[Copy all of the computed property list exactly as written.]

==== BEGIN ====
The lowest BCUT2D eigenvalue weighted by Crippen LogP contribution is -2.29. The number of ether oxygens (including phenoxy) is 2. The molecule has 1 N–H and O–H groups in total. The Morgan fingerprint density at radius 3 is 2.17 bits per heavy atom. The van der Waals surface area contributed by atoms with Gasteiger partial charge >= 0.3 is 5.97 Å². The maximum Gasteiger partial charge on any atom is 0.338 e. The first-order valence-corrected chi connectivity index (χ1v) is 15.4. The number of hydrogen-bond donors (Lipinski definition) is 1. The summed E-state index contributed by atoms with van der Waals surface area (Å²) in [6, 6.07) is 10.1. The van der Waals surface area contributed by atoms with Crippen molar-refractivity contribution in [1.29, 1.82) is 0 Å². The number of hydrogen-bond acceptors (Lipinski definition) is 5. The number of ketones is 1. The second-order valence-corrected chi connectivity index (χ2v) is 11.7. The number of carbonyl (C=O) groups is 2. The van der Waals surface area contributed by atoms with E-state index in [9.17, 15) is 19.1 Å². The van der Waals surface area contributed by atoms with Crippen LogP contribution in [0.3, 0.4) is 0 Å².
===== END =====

The lowest BCUT2D eigenvalue weighted by Crippen LogP contribution is -2.29. The number of ether oxygens (including phenoxy) is 2. The molecule has 1 N–H and O–H groups in total. The Morgan fingerprint density at radius 3 is 2.17 bits per heavy atom. The van der Waals surface area contributed by atoms with Gasteiger partial charge >= 0.3 is 5.97 Å². The maximum Gasteiger partial charge on any atom is 0.338 e. The first-order valence-corrected chi connectivity index (χ1v) is 15.4. The number of hydrogen-bond donors (Lipinski definition) is 1. The summed E-state index contributed by atoms with van der Waals surface area (Å²) in [6, 6.07) is 10.1. The van der Waals surface area contributed by atoms with Crippen molar-refractivity contribution in [1.29, 1.82) is 0 Å². The number of hydrogen-bond acceptors (Lipinski definition) is 5. The number of ketones is 1. The second-order valence-corrected chi connectivity index (χ2v) is 11.7. The number of carbonyl (C=O) groups is 2. The van der Waals surface area contributed by atoms with E-state index in [9.17, 15) is 19.1 Å². The van der Waals surface area contributed by atoms with Crippen LogP contribution in [0.3, 0.4) is 0 Å².